James Robert Black, “Bob”, was born September 22, 1942 in Medicine Hat, AB and passed away on September 22, 2021 in Maple Creek, SK at the age of 79.
He is survived by his loving wife Dixie; sons Bill (Sandy), Dan (Glenice) and daughter Krista (Calvin); his brother Graham (Pearl) and sister Jane (Arnie) as well as many grandchildren, great-grandchildren, and family and friends.
The eldest child of Reg and Margaret Black, Bob spent his early years growing up in Medicine Hat, AB. Throughout his teenage years, he spent many weekends at his friends’ ranches and loved the cowboy life. He worked at the Q Ranch at Manyberries, AB and also the P.A. Yeast Ranch at Thelma, AB. These were happy times for Bob and taught him cowboying skills he would use throughout his life.
At seventeen, after having enough of school (and school having enough of him), Bob headed south to work on the Minor Ranch near Hyannis, Nebraska, where he honed his cowboying skills.
After two years in Nebraska, Bob came back to Saskatchewan. Where his family bought the Spangler Ranch in the beautiful Six Mile Coulee. There are many wild tales of his bachelor days while living there –some true, but some a bit exaggerated.
In 1967 Bob met the love of his life, Dixie Wilson. They married in January, 1969 on a very cold and snowy day and started their adventure together that would last for the next 52 years.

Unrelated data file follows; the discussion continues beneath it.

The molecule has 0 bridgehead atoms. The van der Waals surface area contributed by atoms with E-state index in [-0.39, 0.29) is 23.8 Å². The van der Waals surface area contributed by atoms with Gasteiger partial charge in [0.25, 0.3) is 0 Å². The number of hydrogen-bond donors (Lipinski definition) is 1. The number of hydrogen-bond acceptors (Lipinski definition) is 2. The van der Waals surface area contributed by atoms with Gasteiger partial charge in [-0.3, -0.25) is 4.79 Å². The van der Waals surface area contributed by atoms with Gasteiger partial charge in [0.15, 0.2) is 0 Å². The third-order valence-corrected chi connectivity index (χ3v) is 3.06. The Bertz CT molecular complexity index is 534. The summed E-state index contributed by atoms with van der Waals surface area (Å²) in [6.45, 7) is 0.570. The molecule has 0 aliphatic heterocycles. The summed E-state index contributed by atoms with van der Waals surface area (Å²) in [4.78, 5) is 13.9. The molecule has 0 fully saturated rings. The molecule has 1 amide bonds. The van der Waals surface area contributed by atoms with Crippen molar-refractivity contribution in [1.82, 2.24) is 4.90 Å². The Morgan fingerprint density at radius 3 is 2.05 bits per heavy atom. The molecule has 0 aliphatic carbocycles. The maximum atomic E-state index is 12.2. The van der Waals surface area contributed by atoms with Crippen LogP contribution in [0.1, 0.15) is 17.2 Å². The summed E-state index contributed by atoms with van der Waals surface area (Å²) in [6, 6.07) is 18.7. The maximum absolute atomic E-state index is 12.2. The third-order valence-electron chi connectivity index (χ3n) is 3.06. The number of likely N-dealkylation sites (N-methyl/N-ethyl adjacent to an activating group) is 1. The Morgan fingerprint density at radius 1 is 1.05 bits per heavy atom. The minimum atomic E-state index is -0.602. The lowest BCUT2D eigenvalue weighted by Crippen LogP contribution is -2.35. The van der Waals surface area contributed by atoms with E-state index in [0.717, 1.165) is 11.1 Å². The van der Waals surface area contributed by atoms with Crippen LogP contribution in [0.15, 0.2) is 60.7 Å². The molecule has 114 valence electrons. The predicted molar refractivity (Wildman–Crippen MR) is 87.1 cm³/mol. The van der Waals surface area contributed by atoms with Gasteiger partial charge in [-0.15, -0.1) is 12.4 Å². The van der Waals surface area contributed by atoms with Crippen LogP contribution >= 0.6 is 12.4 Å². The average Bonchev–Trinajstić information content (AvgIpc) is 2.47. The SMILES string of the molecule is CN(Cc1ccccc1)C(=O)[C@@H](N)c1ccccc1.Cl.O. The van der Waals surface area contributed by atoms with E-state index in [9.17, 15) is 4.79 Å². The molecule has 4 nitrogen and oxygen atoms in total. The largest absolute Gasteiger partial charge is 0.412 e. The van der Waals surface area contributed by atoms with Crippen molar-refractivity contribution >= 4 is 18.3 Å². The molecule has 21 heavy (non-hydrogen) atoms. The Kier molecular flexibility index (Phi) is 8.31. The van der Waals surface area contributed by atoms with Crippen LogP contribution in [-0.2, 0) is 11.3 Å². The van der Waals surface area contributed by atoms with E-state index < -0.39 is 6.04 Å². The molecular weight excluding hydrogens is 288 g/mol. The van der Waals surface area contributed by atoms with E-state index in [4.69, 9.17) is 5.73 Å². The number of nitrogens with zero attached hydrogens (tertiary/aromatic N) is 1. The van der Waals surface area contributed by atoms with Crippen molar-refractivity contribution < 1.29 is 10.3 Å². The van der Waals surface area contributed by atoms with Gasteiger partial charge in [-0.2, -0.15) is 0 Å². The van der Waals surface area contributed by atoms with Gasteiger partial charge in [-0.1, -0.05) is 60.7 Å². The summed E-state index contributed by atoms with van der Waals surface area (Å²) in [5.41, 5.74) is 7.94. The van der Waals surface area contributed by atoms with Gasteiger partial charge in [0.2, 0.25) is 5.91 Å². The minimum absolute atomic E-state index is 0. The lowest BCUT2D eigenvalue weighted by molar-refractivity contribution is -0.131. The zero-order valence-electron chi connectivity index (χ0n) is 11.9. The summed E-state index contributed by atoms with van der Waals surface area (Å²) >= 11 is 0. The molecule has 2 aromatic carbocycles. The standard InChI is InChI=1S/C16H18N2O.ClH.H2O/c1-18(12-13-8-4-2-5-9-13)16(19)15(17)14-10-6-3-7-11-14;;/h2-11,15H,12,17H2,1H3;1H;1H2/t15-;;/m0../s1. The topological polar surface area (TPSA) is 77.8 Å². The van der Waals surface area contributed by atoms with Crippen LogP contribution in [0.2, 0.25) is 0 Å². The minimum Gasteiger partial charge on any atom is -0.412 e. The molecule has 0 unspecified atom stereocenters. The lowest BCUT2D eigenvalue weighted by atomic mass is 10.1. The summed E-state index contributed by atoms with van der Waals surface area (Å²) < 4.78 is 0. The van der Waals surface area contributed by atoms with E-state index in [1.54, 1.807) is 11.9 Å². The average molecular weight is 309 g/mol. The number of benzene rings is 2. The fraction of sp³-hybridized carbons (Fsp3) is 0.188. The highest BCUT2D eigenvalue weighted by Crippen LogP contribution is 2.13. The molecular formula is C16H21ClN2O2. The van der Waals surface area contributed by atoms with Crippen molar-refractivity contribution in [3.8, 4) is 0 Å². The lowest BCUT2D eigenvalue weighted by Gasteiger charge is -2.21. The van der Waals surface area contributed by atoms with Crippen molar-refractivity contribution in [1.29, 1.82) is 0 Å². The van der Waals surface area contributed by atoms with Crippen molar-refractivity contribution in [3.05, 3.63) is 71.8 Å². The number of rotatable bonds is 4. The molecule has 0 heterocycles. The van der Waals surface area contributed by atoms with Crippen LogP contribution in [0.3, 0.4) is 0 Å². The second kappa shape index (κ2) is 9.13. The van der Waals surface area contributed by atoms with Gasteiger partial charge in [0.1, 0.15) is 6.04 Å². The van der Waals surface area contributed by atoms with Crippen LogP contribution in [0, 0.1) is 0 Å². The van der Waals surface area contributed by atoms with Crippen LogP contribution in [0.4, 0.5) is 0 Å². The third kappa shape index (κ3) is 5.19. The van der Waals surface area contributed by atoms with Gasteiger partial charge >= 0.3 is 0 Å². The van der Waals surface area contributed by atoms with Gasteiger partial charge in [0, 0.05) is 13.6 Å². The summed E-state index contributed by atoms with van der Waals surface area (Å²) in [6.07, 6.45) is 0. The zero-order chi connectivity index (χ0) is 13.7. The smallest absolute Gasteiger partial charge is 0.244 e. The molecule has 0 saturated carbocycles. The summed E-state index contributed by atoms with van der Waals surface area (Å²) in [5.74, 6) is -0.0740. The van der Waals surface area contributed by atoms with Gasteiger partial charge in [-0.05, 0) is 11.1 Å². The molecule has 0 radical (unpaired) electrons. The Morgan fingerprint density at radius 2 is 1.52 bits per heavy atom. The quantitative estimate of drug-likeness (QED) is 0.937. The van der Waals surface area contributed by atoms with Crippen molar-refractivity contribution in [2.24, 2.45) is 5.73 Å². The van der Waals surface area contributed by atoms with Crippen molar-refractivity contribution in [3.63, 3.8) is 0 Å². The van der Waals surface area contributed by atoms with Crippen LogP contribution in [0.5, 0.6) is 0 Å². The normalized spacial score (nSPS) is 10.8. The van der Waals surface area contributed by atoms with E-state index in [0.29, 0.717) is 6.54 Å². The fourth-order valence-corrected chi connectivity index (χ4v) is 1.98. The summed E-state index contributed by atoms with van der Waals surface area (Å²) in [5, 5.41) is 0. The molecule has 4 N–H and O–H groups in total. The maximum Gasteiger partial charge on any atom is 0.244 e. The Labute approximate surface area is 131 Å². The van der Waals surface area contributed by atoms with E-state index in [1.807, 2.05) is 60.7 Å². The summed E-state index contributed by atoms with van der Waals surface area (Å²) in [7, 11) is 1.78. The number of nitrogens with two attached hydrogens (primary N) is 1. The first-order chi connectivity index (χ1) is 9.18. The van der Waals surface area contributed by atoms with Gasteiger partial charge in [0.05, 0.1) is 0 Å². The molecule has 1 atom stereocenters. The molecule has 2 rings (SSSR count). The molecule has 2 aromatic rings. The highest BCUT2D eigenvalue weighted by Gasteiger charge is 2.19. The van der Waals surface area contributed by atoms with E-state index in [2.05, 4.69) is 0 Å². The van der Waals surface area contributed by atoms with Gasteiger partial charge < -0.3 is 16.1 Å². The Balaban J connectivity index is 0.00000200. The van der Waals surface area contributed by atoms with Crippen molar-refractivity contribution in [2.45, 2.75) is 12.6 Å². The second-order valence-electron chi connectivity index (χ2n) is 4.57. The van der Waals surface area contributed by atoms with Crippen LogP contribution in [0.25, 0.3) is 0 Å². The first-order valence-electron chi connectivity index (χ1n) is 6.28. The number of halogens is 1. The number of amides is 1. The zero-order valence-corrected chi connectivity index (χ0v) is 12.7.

The family moved up the Six Mile Coulee and spent nearly 20 years on their ranch, then moved to the Wilson Ranch on Battle Creek. After 22 years they handed the reins over to their son, Dan, and his family; Bob and Dixie retired just South of Maple Creek. Bob spent his summers golfing and enjoying the company of good friends, and travelling south in the winter.
Bob was a larger-than-life character, who met and crossed paths with many people from all walks of life. He had a wide variety of interests over his lifetime; cattle buyer, partnership in the Cowtown Rodeo Company (with good friends, the Gilchrist and Lundberg families), trap shooting, working with his D6 CAT, flying his Super Cub plane, raising bucking horses and Clydesdales, the “Black Market” auction ring, ranching, and his cattle; and, in his later years, a love of golf. He had a deep respect for the Armed Forces and made a point to attend Remembrance Day Ceremonies every time he could. Bob was also a long-standing member of the Maple Leaf Lodge and an Al Azhar Shriner.
Bob was not always an angel or a “gentle” man, but he certainly lived his life to the fullest and left this world with many great experiences and stories.
It is said the dash between the dates on a headstone is where real life happens, and boy did Bob have a great “dash”.
A celebration of life is to take place at a later date.
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